- Subversion: a RoboCop comic book had a minor villain that appeared very fat. Lewis tries to drop him with a standard double-tap, just for the villain to shrug it off and casually gloat that what looked like fat was actually custom-made body armor made to look like fat. Lewis addresses this problem by wrestling him to the ground and pressing the barrel of her sidearm square against the center of his forehead. "Wanna try that trick again?"
- The fat guy in Three Ninjas: Until the heroes figured out where his weak point was, their blows simply did not register.
Literature[edit | hide]
- In Monstrous Regiment Sergeant Jackrum claims his fat is like armor, and that a man once stuck a sword in it up to the hilt, and was very surprised when he got nutted in response. Of course, Jackrum said that as part of his recruitment spiel.
- In Charles McCarry's The Bride of the Wilderness, the character Gustavus Hawkes is able to keep going on with an arrowhead in him—albeit with considerable pain—because it's stuck in his subcutaneous fat. McCarry attempts to justify this by claiming that unusually dense fatty tissue runs in Hawkes's family; an ancestor took a small-caliber bullet with similar aplomb.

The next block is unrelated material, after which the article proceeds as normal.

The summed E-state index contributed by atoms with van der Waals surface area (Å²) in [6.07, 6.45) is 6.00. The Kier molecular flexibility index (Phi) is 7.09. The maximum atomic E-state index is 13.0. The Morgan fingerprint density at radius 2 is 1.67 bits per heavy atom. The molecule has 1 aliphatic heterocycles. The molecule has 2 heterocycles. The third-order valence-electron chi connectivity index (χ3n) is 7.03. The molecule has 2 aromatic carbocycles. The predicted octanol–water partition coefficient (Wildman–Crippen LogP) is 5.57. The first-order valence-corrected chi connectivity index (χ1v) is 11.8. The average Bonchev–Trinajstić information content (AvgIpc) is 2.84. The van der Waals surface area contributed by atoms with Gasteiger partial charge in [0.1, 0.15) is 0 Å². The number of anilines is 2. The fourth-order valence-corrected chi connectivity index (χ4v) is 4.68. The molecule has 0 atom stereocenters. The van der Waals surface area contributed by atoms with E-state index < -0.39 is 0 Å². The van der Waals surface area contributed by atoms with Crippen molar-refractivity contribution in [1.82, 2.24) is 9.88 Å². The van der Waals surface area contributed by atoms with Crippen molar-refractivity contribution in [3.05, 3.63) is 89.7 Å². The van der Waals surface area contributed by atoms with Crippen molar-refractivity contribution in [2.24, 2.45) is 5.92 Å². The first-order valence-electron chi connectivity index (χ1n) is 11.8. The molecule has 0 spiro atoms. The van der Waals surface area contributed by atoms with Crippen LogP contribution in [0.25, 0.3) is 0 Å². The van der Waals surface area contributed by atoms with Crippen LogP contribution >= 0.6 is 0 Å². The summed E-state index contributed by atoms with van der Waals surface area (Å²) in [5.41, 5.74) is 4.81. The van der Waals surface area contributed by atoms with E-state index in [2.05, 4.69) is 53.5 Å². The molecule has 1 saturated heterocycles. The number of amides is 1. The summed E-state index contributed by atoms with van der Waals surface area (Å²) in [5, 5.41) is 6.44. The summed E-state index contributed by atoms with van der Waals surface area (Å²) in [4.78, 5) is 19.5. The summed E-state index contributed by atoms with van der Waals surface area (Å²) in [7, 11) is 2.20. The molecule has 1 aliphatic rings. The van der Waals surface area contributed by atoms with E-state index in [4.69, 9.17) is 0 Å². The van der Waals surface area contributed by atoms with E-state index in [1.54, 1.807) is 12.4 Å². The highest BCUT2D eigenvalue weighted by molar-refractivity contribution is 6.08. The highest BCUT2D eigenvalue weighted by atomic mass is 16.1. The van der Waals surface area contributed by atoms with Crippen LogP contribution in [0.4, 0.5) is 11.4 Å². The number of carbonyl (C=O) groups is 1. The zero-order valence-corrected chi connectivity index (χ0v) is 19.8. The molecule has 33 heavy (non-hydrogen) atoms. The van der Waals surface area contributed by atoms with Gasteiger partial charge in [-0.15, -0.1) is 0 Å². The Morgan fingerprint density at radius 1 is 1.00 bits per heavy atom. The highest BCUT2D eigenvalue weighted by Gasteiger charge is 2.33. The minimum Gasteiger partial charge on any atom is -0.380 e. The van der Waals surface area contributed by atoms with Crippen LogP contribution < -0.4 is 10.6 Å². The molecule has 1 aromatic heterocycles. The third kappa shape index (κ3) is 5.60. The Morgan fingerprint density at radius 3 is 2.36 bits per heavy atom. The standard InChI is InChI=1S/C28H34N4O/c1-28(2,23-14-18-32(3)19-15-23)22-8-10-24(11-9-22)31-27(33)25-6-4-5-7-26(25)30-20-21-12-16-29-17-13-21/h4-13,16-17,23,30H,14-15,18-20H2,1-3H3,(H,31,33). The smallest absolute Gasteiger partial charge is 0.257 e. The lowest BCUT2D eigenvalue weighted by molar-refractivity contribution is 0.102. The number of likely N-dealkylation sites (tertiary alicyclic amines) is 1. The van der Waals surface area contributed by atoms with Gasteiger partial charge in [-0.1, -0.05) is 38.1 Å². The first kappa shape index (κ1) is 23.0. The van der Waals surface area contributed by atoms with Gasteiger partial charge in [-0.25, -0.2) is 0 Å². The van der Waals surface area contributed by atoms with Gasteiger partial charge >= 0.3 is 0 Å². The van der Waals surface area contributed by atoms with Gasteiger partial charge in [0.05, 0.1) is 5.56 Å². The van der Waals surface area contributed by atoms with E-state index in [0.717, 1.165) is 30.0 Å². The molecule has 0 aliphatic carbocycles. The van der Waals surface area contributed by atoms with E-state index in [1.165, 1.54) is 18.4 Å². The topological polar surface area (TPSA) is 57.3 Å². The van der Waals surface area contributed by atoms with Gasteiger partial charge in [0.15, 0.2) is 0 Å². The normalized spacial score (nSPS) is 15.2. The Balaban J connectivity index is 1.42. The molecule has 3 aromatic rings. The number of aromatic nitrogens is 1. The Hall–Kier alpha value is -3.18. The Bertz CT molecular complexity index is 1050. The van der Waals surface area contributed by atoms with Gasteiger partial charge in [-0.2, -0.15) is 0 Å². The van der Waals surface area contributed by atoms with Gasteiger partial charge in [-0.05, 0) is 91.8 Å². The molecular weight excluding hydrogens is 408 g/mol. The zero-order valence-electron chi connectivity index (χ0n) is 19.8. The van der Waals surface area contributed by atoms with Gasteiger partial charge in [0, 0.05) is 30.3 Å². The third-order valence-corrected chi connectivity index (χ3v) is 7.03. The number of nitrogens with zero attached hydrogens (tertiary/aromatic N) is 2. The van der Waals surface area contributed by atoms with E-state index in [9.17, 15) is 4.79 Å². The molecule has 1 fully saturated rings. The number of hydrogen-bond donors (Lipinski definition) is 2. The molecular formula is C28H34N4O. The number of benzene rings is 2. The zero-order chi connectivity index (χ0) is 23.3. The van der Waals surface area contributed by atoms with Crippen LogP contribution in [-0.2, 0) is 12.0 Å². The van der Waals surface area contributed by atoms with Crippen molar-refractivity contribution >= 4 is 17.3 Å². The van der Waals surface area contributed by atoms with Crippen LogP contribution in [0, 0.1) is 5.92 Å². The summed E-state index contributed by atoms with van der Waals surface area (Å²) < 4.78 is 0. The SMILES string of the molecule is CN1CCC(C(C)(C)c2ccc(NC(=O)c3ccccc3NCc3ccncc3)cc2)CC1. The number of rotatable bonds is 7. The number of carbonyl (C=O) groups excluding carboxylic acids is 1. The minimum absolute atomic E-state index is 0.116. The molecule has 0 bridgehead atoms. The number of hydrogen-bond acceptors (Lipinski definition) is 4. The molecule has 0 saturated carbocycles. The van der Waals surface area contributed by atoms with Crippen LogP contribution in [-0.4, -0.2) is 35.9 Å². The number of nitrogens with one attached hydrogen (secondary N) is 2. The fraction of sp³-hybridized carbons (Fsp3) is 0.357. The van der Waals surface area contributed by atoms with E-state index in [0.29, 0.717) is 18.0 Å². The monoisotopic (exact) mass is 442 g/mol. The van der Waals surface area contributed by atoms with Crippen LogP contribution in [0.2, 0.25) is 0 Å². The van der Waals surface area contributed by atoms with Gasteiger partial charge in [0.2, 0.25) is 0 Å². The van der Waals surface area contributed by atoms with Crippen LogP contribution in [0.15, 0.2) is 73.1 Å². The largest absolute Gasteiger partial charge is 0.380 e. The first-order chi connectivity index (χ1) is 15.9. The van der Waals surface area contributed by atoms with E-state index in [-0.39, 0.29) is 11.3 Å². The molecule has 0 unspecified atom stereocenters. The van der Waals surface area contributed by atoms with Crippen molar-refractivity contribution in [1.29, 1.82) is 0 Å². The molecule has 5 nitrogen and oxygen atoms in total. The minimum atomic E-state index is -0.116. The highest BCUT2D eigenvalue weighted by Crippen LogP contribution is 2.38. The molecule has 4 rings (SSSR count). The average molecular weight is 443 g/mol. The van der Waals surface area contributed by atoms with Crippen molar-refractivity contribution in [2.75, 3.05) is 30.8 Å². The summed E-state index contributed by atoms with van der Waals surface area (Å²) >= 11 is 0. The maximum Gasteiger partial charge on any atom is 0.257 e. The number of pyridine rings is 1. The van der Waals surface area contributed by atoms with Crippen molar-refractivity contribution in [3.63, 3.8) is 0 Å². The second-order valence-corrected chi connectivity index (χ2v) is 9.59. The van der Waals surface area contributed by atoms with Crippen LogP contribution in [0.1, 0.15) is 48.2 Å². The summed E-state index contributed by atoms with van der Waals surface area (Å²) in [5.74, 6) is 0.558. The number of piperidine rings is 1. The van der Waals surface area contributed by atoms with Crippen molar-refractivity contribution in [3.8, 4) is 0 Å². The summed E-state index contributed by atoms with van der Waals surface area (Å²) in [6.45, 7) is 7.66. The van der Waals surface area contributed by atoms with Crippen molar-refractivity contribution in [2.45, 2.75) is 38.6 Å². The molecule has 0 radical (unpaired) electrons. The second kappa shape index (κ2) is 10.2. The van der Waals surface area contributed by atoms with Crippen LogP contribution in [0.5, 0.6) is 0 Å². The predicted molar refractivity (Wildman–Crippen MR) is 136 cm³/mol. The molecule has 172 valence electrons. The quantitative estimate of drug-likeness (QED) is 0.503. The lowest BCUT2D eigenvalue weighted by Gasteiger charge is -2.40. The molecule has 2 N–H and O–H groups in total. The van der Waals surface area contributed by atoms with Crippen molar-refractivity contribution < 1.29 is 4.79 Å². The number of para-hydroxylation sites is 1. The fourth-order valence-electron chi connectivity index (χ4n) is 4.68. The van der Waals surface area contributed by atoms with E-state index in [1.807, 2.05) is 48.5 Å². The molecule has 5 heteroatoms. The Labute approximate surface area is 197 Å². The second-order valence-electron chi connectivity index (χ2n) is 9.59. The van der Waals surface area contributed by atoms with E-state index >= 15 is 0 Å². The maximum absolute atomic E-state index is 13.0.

- Mad Men mentions a fat girl in Sally's class whom the other kids poke with pencils because they think she can't feel it.
- MythBusters tested the viability of this against bullets in their second "What is bulletproof?" special. When using a layer of fat equivalent to what the fattest man their researchers could come up with would have had protecting his vital organs as a baseline, the bullet went right through both the layer of fat and the simulate for the internal organs. The Mythbusters thus conclude that fat could eventually stop a bullet, but not in anything human.